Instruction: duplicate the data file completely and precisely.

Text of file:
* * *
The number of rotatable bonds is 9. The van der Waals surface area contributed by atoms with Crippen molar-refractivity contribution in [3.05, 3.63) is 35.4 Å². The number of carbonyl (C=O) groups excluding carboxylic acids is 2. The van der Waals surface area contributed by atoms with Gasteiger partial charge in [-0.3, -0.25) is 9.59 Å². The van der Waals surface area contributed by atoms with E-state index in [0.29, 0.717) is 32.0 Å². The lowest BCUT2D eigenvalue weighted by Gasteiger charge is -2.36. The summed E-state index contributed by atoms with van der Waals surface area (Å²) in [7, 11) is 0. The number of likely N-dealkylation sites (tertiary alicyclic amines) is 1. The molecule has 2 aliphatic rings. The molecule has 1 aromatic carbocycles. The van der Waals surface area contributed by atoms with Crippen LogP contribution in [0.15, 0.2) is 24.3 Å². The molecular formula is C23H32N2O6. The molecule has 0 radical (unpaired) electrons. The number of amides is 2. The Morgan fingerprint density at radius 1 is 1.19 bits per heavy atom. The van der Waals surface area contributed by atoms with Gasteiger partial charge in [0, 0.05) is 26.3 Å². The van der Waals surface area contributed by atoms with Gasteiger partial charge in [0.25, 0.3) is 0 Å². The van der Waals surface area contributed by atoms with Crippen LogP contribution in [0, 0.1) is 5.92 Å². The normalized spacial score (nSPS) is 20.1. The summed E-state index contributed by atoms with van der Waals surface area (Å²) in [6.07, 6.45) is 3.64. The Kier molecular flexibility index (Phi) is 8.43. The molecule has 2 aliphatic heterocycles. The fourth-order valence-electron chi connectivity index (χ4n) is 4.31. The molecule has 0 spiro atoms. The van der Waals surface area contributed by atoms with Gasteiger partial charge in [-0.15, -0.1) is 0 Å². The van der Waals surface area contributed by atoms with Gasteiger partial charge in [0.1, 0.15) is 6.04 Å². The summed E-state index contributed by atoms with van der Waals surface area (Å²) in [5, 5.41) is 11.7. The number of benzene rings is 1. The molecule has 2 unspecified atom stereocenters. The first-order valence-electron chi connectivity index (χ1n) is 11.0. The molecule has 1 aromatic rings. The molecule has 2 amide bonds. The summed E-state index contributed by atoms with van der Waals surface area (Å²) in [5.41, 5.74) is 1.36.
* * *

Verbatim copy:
The number of rotatable bonds is 9. The van der Waals surface area contributed by atoms with Crippen molar-refractivity contribution in [3.05, 3.63) is 35.4 Å². The number of carbonyl (C=O) groups excluding carboxylic acids is 2. The van der Waals surface area contributed by atoms with Gasteiger partial charge in [-0.3, -0.25) is 9.59 Å². The van der Waals surface area contributed by atoms with E-state index in [0.29, 0.717) is 32.0 Å². The lowest BCUT2D eigenvalue weighted by Gasteiger charge is -2.36. The summed E-state index contributed by atoms with van der Waals surface area (Å²) in [7, 11) is 0. The number of likely N-dealkylation sites (tertiary alicyclic amines) is 1. The molecule has 2 aliphatic rings. The molecule has 1 aromatic carbocycles. The van der Waals surface area contributed by atoms with Crippen LogP contribution in [0.15, 0.2) is 24.3 Å². The molecular formula is C23H32N2O6. The molecule has 0 radical (unpaired) electrons. The number of amides is 2. The Morgan fingerprint density at radius 1 is 1.19 bits per heavy atom. The van der Waals surface area contributed by atoms with Gasteiger partial charge in [0, 0.05) is 26.3 Å². The van der Waals surface area contributed by atoms with Gasteiger partial charge in [0.25, 0.3) is 0 Å². The van der Waals surface area contributed by atoms with Crippen LogP contribution in [0, 0.1) is 5.92 Å². The normalized spacial score (nSPS) is 20.1. The summed E-state index contributed by atoms with van der Waals surface area (Å²) in [6.07, 6.45) is 3.64. The Kier molecular flexibility index (Phi) is 8.43. The molecule has 2 aliphatic heterocycles. The fourth-order valence-electron chi connectivity index (χ4n) is 4.31. The molecule has 0 spiro atoms. The van der Waals surface area contributed by atoms with Gasteiger partial charge in [-0.15, -0.1) is 0 Å². The van der Waals surface area contributed by atoms with Gasteiger partial charge in [0.1, 0.15) is 6.04 Å². The summed E-state index contributed by atoms with van der Waals surface area (Å²) in [5, 5.41) is 11.7. The number of benzene rings is 1. The molecule has 2 unspecified atom stereocenters. The first-order valence-electron chi connectivity index (χ1n) is 11.0. The molecule has 1 aromatic rings. The molecule has 2 amide bonds. The summed E-state index contributed by atoms with van der Waals surface area (Å²) in [5.41, 5.74) is 1.36.